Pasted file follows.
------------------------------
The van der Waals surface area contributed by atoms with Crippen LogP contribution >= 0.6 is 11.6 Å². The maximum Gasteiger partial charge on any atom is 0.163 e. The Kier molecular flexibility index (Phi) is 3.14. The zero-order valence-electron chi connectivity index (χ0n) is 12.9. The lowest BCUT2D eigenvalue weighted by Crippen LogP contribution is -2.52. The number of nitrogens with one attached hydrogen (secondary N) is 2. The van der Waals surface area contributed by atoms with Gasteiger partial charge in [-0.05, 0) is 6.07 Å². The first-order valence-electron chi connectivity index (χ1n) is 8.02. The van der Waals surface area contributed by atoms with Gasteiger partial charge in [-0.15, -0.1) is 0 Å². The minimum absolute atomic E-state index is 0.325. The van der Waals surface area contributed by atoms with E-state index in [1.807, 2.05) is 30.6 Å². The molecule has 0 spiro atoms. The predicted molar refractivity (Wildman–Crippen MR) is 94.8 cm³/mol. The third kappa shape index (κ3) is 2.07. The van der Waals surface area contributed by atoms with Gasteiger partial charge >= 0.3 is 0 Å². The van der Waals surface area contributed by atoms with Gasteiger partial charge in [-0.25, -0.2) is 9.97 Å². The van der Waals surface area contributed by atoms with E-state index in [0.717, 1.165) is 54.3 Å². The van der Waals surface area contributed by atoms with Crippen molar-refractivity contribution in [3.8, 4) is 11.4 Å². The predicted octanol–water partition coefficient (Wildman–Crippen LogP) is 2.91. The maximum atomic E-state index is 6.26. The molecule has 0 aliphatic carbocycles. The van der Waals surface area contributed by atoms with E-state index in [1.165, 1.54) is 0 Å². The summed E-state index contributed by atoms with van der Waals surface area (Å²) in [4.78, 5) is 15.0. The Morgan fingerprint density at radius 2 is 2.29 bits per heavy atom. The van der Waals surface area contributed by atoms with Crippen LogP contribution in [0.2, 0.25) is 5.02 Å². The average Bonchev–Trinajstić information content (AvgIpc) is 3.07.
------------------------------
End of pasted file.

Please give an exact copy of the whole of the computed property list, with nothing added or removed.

The van der Waals surface area contributed by atoms with Crippen LogP contribution >= 0.6 is 11.6 Å². The maximum Gasteiger partial charge on any atom is 0.163 e. The Kier molecular flexibility index (Phi) is 3.14. The zero-order valence-electron chi connectivity index (χ0n) is 12.9. The lowest BCUT2D eigenvalue weighted by Crippen LogP contribution is -2.52. The number of nitrogens with one attached hydrogen (secondary N) is 2. The van der Waals surface area contributed by atoms with Gasteiger partial charge in [-0.05, 0) is 6.07 Å². The first-order valence-electron chi connectivity index (χ1n) is 8.02. The van der Waals surface area contributed by atoms with Gasteiger partial charge in [-0.15, -0.1) is 0 Å². The minimum absolute atomic E-state index is 0.325. The van der Waals surface area contributed by atoms with E-state index in [1.807, 2.05) is 30.6 Å². The molecule has 0 spiro atoms. The predicted molar refractivity (Wildman–Crippen MR) is 94.8 cm³/mol. The third kappa shape index (κ3) is 2.07. The van der Waals surface area contributed by atoms with Gasteiger partial charge >= 0.3 is 0 Å². The van der Waals surface area contributed by atoms with Gasteiger partial charge in [-0.25, -0.2) is 9.97 Å². The van der Waals surface area contributed by atoms with E-state index in [0.717, 1.165) is 54.3 Å². The van der Waals surface area contributed by atoms with Crippen molar-refractivity contribution in [3.8, 4) is 11.4 Å². The predicted octanol–water partition coefficient (Wildman–Crippen LogP) is 2.91. The maximum atomic E-state index is 6.26. The molecule has 0 aliphatic carbocycles. The van der Waals surface area contributed by atoms with E-state index in [1.165, 1.54) is 0 Å². The summed E-state index contributed by atoms with van der Waals surface area (Å²) in [4.78, 5) is 15.0. The Morgan fingerprint density at radius 2 is 2.29 bits per heavy atom. The van der Waals surface area contributed by atoms with Crippen LogP contribution in [0.2, 0.25) is 5.02 Å². The average Bonchev–Trinajstić information content (AvgIpc) is 3.07.